Canfield's Diet Chocolate Fudge
||This article includes a list of references, related reading or external links, but its sources remain unclear because it lacks inline citations. (November 2012) (Learn how and when to remove this template message)|
Canfield's Diet Chocolate Fudge soda is a zero-calorie, aspartame-sweetened carbonated soft drink canned and distributed by the A.J. Canfield Company of Elgin, Illinois, USA, a division of Select Beverages. Production for the midwestern United States is handled by the American Bottling Company, a subsidiary of Dr Pepper Snapple Group and distribution by Kehe Foods of Chicago.
The beverage was introduced in 1972 by 32-year-old Alan B. Canfield, senior vice president of Elgin, Illinois-based A.J. Canfield Beverages, a company founded by his grandfather. Canfield, himself a chronic dieter and chocolate lover, got the idea the year before and brought a two-pound box of fudge to Manny Wesber, the company's chief chemist. Canfield asked Wesber if he could duplicate the taste, stating that the end result would be the world beating a path to his company's door.
Wesber succeeded in creating a saccharin-sweetened chemically-created concoction, entirely artificially flavored. The drink sold moderately well among Canfield's other brands, with sales remaining steady over the next 13 years.
Canfield's Diet Chocolate Fudge, by this time sweetened with aspartame, was also re-introduced at an opportune time in one other significant way. It was during that period that Coca-Cola was in a tailspin over its poorly received New Coke and consumers were seeking alternatives. When Chicago Tribune reporter Bob Greene reviewed the product and described it as tasting "like a calorie-free hot fudge sundae," sales went from lukewarm to one of the hottest in the soft drink market practically overnight.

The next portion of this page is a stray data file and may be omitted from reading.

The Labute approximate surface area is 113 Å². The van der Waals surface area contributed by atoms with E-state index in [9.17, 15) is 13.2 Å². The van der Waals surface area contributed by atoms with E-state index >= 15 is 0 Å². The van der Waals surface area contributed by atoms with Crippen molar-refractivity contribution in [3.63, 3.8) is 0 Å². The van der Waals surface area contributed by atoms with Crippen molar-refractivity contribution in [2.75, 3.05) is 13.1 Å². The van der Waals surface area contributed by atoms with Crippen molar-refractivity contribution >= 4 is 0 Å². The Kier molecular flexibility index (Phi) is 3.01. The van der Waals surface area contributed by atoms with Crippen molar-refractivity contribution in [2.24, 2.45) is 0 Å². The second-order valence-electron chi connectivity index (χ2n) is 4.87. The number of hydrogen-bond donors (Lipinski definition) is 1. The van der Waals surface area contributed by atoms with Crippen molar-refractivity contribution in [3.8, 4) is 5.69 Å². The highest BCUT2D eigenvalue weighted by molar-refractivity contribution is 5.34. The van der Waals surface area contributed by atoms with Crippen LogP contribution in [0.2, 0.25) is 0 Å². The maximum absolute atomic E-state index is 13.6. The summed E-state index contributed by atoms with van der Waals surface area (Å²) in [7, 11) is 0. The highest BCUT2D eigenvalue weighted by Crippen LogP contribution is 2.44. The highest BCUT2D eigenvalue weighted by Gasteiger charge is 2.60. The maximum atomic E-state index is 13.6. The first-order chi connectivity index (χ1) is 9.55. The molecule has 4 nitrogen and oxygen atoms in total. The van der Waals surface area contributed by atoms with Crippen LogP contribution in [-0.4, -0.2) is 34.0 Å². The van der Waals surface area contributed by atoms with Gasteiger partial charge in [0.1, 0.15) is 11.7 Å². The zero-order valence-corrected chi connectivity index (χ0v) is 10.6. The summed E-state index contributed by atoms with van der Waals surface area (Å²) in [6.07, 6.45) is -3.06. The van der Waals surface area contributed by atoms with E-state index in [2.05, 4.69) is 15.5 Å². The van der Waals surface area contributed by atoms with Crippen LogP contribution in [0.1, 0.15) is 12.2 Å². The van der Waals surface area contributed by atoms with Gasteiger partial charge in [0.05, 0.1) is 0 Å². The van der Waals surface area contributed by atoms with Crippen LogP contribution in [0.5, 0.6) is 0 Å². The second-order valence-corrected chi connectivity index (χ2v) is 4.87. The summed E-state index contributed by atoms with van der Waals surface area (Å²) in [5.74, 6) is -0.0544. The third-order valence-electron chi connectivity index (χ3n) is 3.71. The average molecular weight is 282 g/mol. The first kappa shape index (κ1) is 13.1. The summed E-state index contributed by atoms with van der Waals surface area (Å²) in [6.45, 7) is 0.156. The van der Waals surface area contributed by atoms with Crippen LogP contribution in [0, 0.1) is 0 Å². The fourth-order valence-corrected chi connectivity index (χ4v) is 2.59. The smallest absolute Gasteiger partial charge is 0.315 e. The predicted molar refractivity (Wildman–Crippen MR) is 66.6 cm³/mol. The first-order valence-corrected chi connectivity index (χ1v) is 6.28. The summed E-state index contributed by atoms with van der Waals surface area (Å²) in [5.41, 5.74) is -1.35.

By 1985, regional bottlers across the United States were seeking franchise rights. With these rights in place, more than twenty-five million cans of Canfield's Diet Chocolate Fudge soda were sold in four months with projected sales of 165 million cans for the remainder of the year.
As competition from other makers increased, Canfield's grew increasingly protective of their "Chocolate Fudge" moniker, going so far as to sue rival maker Vess Beverages over their use of the name, "Vess Diet Chocolate Fudge." A federal district court judge ruled in favor of Canfield and issued a preliminary injunction disallowing the use of the word "fudge" on their packaging. Though the injunction was later overturned, the case, known as Canfield v. Honickman, continues to be used as an example during the study of trademark product law.
Spinoffs proved less successful. 1987 saw the introduction of "Diet Cherry Chocolate Fudge" and "Diet Peanut Chocolate Fudge," both of which are still sold today in limited numbers.
Sale of brand
In 1995, the A.J. Canfield Company was sold to Select Beverages for an undisclosed sum. The company's plant in Elgin, which had been operating since the 1930s, closed the following year. Production of the Diet Chocolate Fudge drinks were moved to another plant.
- Soda Popster Alan Canfield Strikes Black Gold with Hot Fudge Diet Drink, People Magazine, July 22, 1985
- Too Hot to Handle, Inc. Magazine, March 1987
- Nuts; Inc. Magazine, April 1988
- Hot Product, Cold World, Inc. Magazine, August 1990
- PR on a Shoestring - includes helpful hints for business public relations, Nation's Business, January 1991
- Canfield's Sold; Terms Undisclosed, Chicago Sun-Times, May 19, 1995